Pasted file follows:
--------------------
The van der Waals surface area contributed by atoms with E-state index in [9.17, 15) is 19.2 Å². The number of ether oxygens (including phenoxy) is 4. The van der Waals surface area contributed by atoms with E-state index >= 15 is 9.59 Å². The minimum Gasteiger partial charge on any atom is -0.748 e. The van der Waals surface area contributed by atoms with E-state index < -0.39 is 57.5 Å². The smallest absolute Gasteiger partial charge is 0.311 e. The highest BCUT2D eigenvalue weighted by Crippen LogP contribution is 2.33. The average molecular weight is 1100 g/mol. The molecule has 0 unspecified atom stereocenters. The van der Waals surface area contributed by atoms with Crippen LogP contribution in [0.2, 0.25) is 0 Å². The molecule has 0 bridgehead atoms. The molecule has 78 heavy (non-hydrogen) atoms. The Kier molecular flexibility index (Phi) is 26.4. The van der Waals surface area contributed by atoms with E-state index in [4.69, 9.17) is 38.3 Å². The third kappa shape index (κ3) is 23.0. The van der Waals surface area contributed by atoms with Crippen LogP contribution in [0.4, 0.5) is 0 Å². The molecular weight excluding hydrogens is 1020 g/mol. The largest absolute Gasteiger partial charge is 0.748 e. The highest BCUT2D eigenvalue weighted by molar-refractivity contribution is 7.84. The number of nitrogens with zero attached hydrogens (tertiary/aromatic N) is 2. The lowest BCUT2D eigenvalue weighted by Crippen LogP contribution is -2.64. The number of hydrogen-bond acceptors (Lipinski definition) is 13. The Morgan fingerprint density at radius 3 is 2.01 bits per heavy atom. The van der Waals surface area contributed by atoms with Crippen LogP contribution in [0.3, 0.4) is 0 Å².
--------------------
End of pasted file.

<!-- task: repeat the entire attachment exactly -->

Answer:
The van der Waals surface area contributed by atoms with E-state index in [9.17, 15) is 19.2 Å². The number of ether oxygens (including phenoxy) is 4. The van der Waals surface area contributed by atoms with E-state index >= 15 is 9.59 Å². The minimum Gasteiger partial charge on any atom is -0.748 e. The van der Waals surface area contributed by atoms with E-state index < -0.39 is 57.5 Å². The smallest absolute Gasteiger partial charge is 0.311 e. The highest BCUT2D eigenvalue weighted by Crippen LogP contribution is 2.33. The average molecular weight is 1100 g/mol. The molecule has 0 unspecified atom stereocenters. The van der Waals surface area contributed by atoms with Crippen LogP contribution in [0.2, 0.25) is 0 Å². The molecule has 0 bridgehead atoms. The molecule has 78 heavy (non-hydrogen) atoms. The Kier molecular flexibility index (Phi) is 26.4. The van der Waals surface area contributed by atoms with E-state index in [4.69, 9.17) is 38.3 Å². The third kappa shape index (κ3) is 23.0. The van der Waals surface area contributed by atoms with Crippen LogP contribution in [0.4, 0.5) is 0 Å². The molecular weight excluding hydrogens is 1020 g/mol. The largest absolute Gasteiger partial charge is 0.748 e. The highest BCUT2D eigenvalue weighted by molar-refractivity contribution is 7.84. The number of nitrogens with zero attached hydrogens (tertiary/aromatic N) is 2. The lowest BCUT2D eigenvalue weighted by Crippen LogP contribution is -2.64. The number of hydrogen-bond acceptors (Lipinski definition) is 13. The Morgan fingerprint density at radius 3 is 2.01 bits per heavy atom. The van der Waals surface area contributed by atoms with Crippen LogP contribution in [0.3, 0.4) is 0 Å².